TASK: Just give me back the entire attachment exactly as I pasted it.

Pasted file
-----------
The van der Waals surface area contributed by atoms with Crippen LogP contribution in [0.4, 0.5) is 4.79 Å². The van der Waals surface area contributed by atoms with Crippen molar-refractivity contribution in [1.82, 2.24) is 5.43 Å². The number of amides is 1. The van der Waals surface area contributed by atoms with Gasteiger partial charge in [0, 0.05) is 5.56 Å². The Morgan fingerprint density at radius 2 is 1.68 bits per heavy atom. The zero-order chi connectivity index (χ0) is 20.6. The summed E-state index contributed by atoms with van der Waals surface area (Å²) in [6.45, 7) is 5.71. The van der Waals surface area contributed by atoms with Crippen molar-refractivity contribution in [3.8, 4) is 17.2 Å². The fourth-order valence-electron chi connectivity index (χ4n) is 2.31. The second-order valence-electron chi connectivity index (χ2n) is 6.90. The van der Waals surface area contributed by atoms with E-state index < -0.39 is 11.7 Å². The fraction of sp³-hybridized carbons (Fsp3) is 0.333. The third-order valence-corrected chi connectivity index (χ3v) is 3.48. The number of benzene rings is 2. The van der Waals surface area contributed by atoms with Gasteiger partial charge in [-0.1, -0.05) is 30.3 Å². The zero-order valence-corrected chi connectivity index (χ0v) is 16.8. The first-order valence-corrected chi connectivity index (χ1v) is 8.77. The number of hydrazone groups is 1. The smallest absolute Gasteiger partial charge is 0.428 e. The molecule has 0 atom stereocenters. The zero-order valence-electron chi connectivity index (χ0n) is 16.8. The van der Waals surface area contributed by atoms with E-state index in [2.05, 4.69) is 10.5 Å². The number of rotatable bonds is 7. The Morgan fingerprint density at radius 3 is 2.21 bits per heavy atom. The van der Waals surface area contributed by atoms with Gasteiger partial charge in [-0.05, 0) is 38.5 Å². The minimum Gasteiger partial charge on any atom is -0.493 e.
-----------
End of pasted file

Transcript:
The van der Waals surface area contributed by atoms with Crippen LogP contribution in [0.4, 0.5) is 4.79 Å². The van der Waals surface area contributed by atoms with Crippen molar-refractivity contribution in [1.82, 2.24) is 5.43 Å². The number of amides is 1. The van der Waals surface area contributed by atoms with Gasteiger partial charge in [0, 0.05) is 5.56 Å². The Morgan fingerprint density at radius 2 is 1.68 bits per heavy atom. The zero-order chi connectivity index (χ0) is 20.6. The summed E-state index contributed by atoms with van der Waals surface area (Å²) in [6.45, 7) is 5.71. The van der Waals surface area contributed by atoms with Crippen molar-refractivity contribution in [3.8, 4) is 17.2 Å². The fourth-order valence-electron chi connectivity index (χ4n) is 2.31. The second-order valence-electron chi connectivity index (χ2n) is 6.90. The van der Waals surface area contributed by atoms with E-state index < -0.39 is 11.7 Å². The fraction of sp³-hybridized carbons (Fsp3) is 0.333. The third-order valence-corrected chi connectivity index (χ3v) is 3.48. The number of benzene rings is 2. The van der Waals surface area contributed by atoms with Gasteiger partial charge in [-0.1, -0.05) is 30.3 Å². The zero-order valence-corrected chi connectivity index (χ0v) is 16.8. The first-order valence-corrected chi connectivity index (χ1v) is 8.77. The number of hydrazone groups is 1. The smallest absolute Gasteiger partial charge is 0.428 e. The molecule has 0 atom stereocenters. The zero-order valence-electron chi connectivity index (χ0n) is 16.8. The van der Waals surface area contributed by atoms with E-state index in [2.05, 4.69) is 10.5 Å². The number of rotatable bonds is 7. The Morgan fingerprint density at radius 3 is 2.21 bits per heavy atom. The van der Waals surface area contributed by atoms with Gasteiger partial charge in [-0.05, 0) is 38.5 Å². The minimum Gasteiger partial charge on any atom is -0.493 e.